The Very Gay Inaugural Post Of Goodosphere’s New Correspondent!
October 21st, 2010
Before I try to make sense of all the news about the Don’t Ask Don’t Tell Policy and its fate, I want to thank Sean for making me a contributor to the excellent Goodosphere blog. I’m really excited to be a part of it.
If you’ve been following the recent news about DADT and still can’t figure out what’s happening, don’t worry. As of right now, no one can. The Senate tried to get the policy repealed by attaching the repeal to the defense budget, the Republicans filibustered and repeal failed, U.S. District Court Judge Virginia Philips ruled that the policy to be unconstitutional, military recruiters began accepting openly gay applicants and stopped enforcing the policy, the Department of Justice appealed the decision, the Ninth Circuit Court of Appeals granted a stay allowing the military to continue to enforce the policy, and now we’re waiting to see if enforcement does indeed resume.
But take comfort in this: if the Department of Justice appeals this all the way to the Supreme Court, I am almost certain that the policy will die there. Even though Justice Anthony Kennedy can be kind of an
ass hat broken butterfly sometimes, he has a really good record on these kinds of things! And before gay rights activists get super pissed at the Obama administration for allowing the DOJ to appeal Judge Philips’ decision, I would remind them that this is actually kind of an important custom.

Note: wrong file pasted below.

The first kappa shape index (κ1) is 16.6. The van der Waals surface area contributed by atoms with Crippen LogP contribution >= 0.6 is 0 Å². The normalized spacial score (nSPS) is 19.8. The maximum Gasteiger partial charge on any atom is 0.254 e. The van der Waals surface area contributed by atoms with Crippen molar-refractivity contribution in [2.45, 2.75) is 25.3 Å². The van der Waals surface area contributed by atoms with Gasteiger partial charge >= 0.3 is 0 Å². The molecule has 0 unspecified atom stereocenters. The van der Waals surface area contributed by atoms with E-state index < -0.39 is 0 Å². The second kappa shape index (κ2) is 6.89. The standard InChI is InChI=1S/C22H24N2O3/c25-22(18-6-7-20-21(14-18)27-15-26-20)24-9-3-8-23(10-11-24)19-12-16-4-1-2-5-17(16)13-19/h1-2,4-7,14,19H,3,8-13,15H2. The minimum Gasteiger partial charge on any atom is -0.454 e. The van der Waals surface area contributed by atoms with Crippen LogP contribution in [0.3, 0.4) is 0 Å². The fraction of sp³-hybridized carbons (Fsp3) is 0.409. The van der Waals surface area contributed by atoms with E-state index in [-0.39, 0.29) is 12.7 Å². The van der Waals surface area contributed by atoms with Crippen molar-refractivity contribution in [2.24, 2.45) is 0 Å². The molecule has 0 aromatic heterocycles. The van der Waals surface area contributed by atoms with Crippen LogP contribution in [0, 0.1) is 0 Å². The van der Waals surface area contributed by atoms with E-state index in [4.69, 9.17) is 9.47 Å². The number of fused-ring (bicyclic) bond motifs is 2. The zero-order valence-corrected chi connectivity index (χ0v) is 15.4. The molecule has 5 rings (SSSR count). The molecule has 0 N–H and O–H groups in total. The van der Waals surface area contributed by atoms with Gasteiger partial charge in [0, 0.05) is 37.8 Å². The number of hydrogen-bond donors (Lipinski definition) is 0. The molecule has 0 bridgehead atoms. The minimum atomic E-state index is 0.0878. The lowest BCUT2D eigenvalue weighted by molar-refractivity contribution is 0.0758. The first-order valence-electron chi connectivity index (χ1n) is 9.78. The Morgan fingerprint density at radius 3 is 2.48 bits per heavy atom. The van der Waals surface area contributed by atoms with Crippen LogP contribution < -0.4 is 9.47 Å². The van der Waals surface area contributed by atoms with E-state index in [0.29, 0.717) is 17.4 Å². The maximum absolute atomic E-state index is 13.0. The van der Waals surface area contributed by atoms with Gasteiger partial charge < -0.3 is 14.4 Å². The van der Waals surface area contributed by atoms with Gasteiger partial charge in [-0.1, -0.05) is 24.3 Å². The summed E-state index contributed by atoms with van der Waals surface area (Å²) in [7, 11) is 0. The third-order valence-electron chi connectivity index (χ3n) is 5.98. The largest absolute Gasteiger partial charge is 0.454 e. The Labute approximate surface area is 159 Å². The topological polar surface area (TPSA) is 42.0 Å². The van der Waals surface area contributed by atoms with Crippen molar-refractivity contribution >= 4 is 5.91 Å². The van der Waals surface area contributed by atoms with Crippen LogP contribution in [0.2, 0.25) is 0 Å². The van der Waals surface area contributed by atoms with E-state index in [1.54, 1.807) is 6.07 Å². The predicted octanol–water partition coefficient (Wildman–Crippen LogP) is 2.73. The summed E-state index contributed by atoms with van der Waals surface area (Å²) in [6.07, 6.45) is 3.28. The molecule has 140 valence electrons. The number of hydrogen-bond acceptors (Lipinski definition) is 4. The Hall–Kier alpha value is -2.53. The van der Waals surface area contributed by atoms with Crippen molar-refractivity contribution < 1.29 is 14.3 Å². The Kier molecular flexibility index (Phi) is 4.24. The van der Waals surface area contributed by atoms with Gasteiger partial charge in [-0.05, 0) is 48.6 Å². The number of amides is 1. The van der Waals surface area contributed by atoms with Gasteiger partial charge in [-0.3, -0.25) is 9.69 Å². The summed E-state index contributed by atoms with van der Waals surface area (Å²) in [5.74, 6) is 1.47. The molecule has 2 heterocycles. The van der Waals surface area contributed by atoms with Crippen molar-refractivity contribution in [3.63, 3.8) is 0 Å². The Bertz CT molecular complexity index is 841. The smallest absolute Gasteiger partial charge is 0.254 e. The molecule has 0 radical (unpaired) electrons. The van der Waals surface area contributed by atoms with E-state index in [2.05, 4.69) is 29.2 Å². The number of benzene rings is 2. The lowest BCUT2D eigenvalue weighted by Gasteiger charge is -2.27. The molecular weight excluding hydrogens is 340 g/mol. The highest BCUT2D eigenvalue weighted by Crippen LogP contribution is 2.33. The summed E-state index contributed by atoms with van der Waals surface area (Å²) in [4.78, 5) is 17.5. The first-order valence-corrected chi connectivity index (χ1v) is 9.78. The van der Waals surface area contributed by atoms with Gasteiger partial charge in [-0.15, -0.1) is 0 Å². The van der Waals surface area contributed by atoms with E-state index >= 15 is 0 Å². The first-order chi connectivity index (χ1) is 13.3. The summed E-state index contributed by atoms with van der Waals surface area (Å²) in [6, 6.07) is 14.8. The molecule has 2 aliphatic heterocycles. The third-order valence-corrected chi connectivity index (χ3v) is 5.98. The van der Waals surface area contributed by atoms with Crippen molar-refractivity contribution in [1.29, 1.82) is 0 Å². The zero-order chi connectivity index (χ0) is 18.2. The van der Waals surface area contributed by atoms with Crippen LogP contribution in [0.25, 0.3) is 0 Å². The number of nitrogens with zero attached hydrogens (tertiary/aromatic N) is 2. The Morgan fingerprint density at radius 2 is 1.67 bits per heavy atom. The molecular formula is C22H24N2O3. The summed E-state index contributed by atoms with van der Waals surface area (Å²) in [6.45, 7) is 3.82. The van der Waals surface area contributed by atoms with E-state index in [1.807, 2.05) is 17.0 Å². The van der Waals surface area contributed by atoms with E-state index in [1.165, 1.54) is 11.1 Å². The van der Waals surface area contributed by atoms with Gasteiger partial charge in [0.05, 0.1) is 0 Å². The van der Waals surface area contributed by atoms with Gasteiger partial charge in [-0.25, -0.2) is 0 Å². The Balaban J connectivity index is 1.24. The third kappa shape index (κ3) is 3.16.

Consider this scary hypothetical that Walter Dellinger, former Solicitor General under Bill Clinton, set up on the Rachel Maddow show a few nights ago: what if a U.S. District Court judge under a Republican POTUS found the new healthcare law to be unconstitutional, and the DOJ decided not to appeal that decision for purely ideological reasons. Shitty, right? Seventy-five percent of Americans think it sucks that gay people get kicked out of the military for being who they are, and President Obama thinks it sucks too. Pretty much everyone that matters in repealing DADT thinks that it sucks. It’s important to remember that.
During the town hall meeting that President Obama held on MTV, he said, “This is not a question of whether or not the policy will end. This Policy will end, and it will end on my watch.” I still believe him because I think he’s given me reason to. Stay positive, Goodosphere readers. This policy is almost out. That’s awesome and so is this.
This entry was posted on Thursday, October 21st, 2010 at 10:23 pm and is filed under Greater Good. You can follow any responses to this entry through the RSS 2.0 feed. Both comments and pings are currently closed.